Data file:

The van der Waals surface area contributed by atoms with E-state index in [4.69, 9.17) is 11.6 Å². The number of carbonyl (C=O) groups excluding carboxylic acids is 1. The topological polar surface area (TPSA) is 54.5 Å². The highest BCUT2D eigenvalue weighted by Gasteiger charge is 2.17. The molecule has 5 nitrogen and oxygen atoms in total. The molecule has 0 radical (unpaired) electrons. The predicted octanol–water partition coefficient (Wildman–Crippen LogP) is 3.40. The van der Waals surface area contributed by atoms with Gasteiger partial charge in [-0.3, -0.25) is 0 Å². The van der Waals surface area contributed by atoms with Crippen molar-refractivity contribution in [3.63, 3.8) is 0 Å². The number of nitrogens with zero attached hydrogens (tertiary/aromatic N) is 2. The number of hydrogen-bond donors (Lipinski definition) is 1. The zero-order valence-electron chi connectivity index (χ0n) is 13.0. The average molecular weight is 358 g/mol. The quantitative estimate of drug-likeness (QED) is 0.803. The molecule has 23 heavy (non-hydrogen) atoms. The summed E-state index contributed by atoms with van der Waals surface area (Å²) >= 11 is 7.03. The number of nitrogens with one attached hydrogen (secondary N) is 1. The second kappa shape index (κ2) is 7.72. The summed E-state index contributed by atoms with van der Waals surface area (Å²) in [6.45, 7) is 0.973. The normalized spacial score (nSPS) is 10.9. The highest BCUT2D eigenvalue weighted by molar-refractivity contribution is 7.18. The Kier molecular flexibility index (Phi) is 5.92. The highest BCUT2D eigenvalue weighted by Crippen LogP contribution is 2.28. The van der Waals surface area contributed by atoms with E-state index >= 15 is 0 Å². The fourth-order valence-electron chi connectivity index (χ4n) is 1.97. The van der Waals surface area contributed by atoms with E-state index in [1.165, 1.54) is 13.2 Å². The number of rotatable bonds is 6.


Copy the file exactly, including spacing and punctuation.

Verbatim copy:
The van der Waals surface area contributed by atoms with E-state index in [4.69, 9.17) is 11.6 Å². The number of carbonyl (C=O) groups excluding carboxylic acids is 1. The topological polar surface area (TPSA) is 54.5 Å². The highest BCUT2D eigenvalue weighted by Gasteiger charge is 2.17. The molecule has 5 nitrogen and oxygen atoms in total. The molecule has 0 radical (unpaired) electrons. The predicted octanol–water partition coefficient (Wildman–Crippen LogP) is 3.40. The van der Waals surface area contributed by atoms with Gasteiger partial charge in [-0.3, -0.25) is 0 Å². The van der Waals surface area contributed by atoms with Crippen molar-refractivity contribution in [3.63, 3.8) is 0 Å². The number of nitrogens with zero attached hydrogens (tertiary/aromatic N) is 2. The number of hydrogen-bond donors (Lipinski definition) is 1. The zero-order valence-electron chi connectivity index (χ0n) is 13.0. The average molecular weight is 358 g/mol. The quantitative estimate of drug-likeness (QED) is 0.803. The molecule has 23 heavy (non-hydrogen) atoms. The summed E-state index contributed by atoms with van der Waals surface area (Å²) >= 11 is 7.03. The number of nitrogens with one attached hydrogen (secondary N) is 1. The second kappa shape index (κ2) is 7.72. The summed E-state index contributed by atoms with van der Waals surface area (Å²) in [6.45, 7) is 0.973. The normalized spacial score (nSPS) is 10.9. The highest BCUT2D eigenvalue weighted by molar-refractivity contribution is 7.18. The Kier molecular flexibility index (Phi) is 5.92. The highest BCUT2D eigenvalue weighted by Crippen LogP contribution is 2.28. The van der Waals surface area contributed by atoms with E-state index >= 15 is 0 Å². The fourth-order valence-electron chi connectivity index (χ4n) is 1.97. The van der Waals surface area contributed by atoms with E-state index in [1.165, 1.54) is 13.2 Å². The number of rotatable bonds is 6.